words: Taylor Boyd
What’s striking about Superpark, as much as the sheer magnitude of the event’s builds and footprint, is the enormity of the effort involved. For every one of the hundreds of features on display beneath Mammoth’s chairs 4 and 10, there are hundreds of man-hours responsible. This week, I observed the grandeur of Superpark in-person for the first time. I saw more distance between the ground and a rider than I’ve ever witnessed, and I saw sunburnt builders in charge of top-notch terrain parks across the country raking larger than life snow sculptures, while filmers and photographers posted at every conceivable angle capturing golden hour action 15 hours after climbing into a snowcat in the dark.
The fourth day of the event kicked off at 4 a.m., as Halldor Helgason, Ethan Morgan, Colin Langlois, Brock Crouch and Tyler Flanagan crammed into cats to session a massive Mammoth-built sender as the sun peeked over the Eastern Sierras. Meanwhile plant-masters Erik Leon and Scott Blum got to work on the coping of a firm and quick 27-foot quarterpipe tucked over the ridge from the top of Chair 10, with Judd Henkes and Nik Baden taking flight on the same feature.
As the early morning corduroy ice rink softened, the majority of Superpark attendees rolled casually into the parking lot and onto the chairlift, warming up at a similar pace to the snow itself. An impromptu session formed on a gap built by Loon Mountain, with an array of riders ranging from Parker Duke to Sage Kotsenburg launched over the rocks and through the trees, while JP Walker, Jordan Small, and Chris Grenier put on a demo at Loon’s arrowhead feature.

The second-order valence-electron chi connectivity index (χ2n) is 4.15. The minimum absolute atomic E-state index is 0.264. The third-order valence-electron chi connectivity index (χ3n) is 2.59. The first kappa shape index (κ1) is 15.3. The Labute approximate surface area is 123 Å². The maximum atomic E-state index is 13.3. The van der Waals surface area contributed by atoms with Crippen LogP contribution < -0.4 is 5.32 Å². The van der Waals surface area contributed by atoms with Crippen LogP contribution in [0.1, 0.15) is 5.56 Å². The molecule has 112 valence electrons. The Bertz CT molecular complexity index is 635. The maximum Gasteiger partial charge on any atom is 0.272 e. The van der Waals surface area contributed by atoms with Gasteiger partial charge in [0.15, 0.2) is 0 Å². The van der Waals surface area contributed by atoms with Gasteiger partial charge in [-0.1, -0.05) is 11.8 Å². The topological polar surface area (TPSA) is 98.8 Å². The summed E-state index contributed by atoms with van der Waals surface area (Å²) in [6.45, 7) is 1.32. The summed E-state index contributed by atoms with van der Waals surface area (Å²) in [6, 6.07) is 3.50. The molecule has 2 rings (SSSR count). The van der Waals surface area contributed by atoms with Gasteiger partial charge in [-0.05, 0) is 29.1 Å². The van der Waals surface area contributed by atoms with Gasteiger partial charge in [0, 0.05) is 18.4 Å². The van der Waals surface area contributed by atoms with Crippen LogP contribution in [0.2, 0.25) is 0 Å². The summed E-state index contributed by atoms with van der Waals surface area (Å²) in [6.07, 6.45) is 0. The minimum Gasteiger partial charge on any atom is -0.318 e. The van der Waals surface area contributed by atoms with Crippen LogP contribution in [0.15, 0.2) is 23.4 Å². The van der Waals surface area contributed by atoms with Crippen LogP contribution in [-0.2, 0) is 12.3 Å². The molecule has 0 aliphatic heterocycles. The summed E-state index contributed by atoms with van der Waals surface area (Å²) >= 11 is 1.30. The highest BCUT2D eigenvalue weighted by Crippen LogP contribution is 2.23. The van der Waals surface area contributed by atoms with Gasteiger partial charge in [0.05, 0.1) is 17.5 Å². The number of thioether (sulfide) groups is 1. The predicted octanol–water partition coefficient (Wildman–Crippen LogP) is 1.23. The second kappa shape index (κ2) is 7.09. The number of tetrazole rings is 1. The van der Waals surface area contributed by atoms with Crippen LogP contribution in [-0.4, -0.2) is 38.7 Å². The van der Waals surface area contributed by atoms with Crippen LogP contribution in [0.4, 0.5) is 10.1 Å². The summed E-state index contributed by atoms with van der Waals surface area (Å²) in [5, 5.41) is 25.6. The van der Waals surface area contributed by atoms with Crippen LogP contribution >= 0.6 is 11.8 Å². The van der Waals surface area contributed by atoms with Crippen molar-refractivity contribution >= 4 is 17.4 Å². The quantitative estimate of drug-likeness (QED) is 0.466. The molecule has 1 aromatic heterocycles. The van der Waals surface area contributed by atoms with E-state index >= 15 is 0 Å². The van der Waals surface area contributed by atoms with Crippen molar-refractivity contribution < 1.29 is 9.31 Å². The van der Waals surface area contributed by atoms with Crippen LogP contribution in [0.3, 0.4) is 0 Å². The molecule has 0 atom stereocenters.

While chucking after lunchtime is typically undesirable, what went down in the Seven Springs zone midday was quite spectacular. Ozzy Henning, Pat Moore and Torstein Horgmo launched to the sweet spot of a 100-footer, while young bucks Keegan Hosefros, Justin Phipps, and Drew Elm held drawn out grabs on the adjacent hip.
Late afternoon rays baked the face of the same 27-foot quarterpipe that was shrouded in shadow at sunrise, as Iikka Backstron and Toby Miller heated up a session with a strong Mammoth local contingent including Harrison Gordon, Jaeger Bailey, and Garrett Warnick. Riding a wave of perpetual enthusiasm since sunrise, Brock Crouch appeared in time to log airtime before last light.
While individual moments stand out, what impresses me most when I think about Superpark in its entirety is the amount of simultaneous feats which occur during the event and in the weeks and months preceding and following. Superpark is a labor perhaps unmatched in snowboarding, condensed into five spring days. And we’re not done yet. Stay tuned for the action from the fifth and final day.